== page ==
Peng Chang-kuei

Peng Chang-kuei, the Chinese chef credited with creating General Tso’s Chicken, has died in Taiwan, according to multiple news sources. He was 98.

He died of pneumonia Wednesday, Nov. 30, 2016, in Taipei, Taiwan, his son, Chuck Peng told The Associated Press.

Peng’s most famous creation, the sweet and spicy fried chicken dish, was created in 1952 and served to visiting U.S. Navy Admiral Arthur W. Radford. He told a story that the admiral was impressed with the entree and asked for its name – and Peng quickly made up the name “General Tso’s Chicken.” General Tso was a famous 19th-century military leader from Peng’s native Hunan Province in mainland China.

Peng carried the recipe with him when he opened a restaurant in New York City in 1973. His restaurant attracted a clientele from the nearby United Nations, including U.S. Secretary of State Henry Kissinger. Soon rave reviews for his General Tso’s Chicken began appearing in the press.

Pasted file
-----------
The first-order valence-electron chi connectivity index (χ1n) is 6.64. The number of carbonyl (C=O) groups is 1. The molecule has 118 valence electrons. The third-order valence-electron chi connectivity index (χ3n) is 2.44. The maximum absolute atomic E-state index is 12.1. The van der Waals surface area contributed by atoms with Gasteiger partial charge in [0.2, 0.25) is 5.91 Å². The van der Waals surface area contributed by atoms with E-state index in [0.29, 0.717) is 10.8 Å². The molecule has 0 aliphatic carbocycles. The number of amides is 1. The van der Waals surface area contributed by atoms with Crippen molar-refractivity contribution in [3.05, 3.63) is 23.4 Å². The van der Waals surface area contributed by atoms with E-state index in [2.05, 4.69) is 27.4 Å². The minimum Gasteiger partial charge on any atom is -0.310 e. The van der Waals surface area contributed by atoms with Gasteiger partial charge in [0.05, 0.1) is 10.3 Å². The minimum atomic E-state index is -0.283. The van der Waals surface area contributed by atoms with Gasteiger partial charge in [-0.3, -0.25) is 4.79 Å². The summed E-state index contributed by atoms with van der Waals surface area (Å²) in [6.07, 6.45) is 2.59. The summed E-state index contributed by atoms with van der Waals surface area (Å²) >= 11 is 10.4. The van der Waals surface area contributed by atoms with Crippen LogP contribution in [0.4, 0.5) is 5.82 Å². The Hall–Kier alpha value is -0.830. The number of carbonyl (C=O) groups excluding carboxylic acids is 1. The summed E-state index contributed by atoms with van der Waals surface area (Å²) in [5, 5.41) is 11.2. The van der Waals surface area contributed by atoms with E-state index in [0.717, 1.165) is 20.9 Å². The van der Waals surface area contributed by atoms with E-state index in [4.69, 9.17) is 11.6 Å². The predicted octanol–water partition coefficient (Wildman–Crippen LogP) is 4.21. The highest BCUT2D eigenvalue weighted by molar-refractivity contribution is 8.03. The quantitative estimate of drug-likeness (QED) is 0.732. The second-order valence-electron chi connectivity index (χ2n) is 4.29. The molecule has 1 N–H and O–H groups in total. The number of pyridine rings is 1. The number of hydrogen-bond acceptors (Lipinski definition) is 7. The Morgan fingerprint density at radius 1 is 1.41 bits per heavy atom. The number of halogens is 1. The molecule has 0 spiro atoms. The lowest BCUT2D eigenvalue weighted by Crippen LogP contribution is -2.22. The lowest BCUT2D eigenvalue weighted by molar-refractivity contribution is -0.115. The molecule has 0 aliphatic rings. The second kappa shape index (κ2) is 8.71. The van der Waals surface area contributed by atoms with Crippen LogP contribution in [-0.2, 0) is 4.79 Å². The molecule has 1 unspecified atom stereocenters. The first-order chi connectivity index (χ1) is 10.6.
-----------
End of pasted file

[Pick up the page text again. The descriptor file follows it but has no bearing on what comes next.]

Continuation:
“General Tso’s Chicken is so famous because of Henry Kissinger, because he was among the first to eat it, and he liked it, so others followed,” Peng said.

The dish is not a traditional Chinese recipe, but rather one geared toward American tastes with a sweet sauce and deep-fried, floured chicken. Its popularity spread beyond Peng’s restaurant and soon became a staple of American-Chinese cuisine. It later spread around the world but is virtually unknown in China.

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The 2014 documentary “The Search for General Tso” explored the origins of the dish and the history of Chinese immigrants in America.

Peng was born in Hunan Province where he studied cooking beginning at age 13. After World War II, he cooked for nationalist leaders and fled to Taiwan in 1949 when communists won the Chinese Civil War.

After closing his New York restaurant, Peng returned to Taiwan where he opened a chain of restaurants, which continue to operate today, serving Hunan-style food.

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